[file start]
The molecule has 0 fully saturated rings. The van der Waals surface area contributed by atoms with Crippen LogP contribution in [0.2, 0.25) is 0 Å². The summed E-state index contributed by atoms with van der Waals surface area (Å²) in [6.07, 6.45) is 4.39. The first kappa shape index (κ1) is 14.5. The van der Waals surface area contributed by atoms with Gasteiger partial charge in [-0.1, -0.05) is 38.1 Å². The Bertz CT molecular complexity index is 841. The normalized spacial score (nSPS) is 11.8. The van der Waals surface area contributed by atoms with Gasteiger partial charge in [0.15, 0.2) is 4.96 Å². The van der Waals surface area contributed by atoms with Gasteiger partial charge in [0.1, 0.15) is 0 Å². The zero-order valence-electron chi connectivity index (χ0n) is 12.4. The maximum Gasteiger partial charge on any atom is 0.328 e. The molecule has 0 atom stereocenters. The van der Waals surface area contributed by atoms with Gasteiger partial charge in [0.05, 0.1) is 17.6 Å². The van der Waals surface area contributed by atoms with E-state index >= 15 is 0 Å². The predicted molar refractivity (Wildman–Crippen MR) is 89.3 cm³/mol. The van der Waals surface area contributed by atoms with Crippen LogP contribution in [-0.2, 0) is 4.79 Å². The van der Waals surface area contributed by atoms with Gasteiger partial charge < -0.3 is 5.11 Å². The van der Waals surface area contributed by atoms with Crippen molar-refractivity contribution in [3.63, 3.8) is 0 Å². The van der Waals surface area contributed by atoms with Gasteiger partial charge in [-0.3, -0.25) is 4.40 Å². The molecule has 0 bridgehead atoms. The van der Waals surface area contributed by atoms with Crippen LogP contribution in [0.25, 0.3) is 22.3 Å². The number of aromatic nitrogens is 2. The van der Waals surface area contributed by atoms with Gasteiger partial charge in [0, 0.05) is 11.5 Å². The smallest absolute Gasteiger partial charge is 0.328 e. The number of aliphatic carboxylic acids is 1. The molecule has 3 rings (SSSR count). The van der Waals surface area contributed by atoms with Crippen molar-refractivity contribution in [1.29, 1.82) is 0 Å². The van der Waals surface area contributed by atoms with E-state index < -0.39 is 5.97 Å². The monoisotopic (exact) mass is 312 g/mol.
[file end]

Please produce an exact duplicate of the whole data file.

The molecule has 0 fully saturated rings. The van der Waals surface area contributed by atoms with Crippen LogP contribution in [0.2, 0.25) is 0 Å². The summed E-state index contributed by atoms with van der Waals surface area (Å²) in [6.07, 6.45) is 4.39. The first kappa shape index (κ1) is 14.5. The van der Waals surface area contributed by atoms with Gasteiger partial charge in [-0.1, -0.05) is 38.1 Å². The Bertz CT molecular complexity index is 841. The normalized spacial score (nSPS) is 11.8. The van der Waals surface area contributed by atoms with Gasteiger partial charge in [0.15, 0.2) is 4.96 Å². The van der Waals surface area contributed by atoms with Gasteiger partial charge in [0.1, 0.15) is 0 Å². The zero-order valence-electron chi connectivity index (χ0n) is 12.4. The maximum Gasteiger partial charge on any atom is 0.328 e. The molecule has 0 atom stereocenters. The van der Waals surface area contributed by atoms with Gasteiger partial charge in [0.05, 0.1) is 17.6 Å². The van der Waals surface area contributed by atoms with E-state index >= 15 is 0 Å². The predicted molar refractivity (Wildman–Crippen MR) is 89.3 cm³/mol. The van der Waals surface area contributed by atoms with Crippen LogP contribution in [-0.2, 0) is 4.79 Å². The van der Waals surface area contributed by atoms with Gasteiger partial charge < -0.3 is 5.11 Å². The van der Waals surface area contributed by atoms with Crippen molar-refractivity contribution in [3.63, 3.8) is 0 Å². The van der Waals surface area contributed by atoms with Gasteiger partial charge in [-0.3, -0.25) is 4.40 Å². The molecule has 0 bridgehead atoms. The van der Waals surface area contributed by atoms with Crippen LogP contribution in [0.25, 0.3) is 22.3 Å². The number of aromatic nitrogens is 2. The van der Waals surface area contributed by atoms with Gasteiger partial charge in [0, 0.05) is 11.5 Å². The smallest absolute Gasteiger partial charge is 0.328 e. The number of aliphatic carboxylic acids is 1. The molecule has 3 rings (SSSR count). The van der Waals surface area contributed by atoms with Crippen molar-refractivity contribution in [1.29, 1.82) is 0 Å². The van der Waals surface area contributed by atoms with E-state index < -0.39 is 5.97 Å². The monoisotopic (exact) mass is 312 g/mol.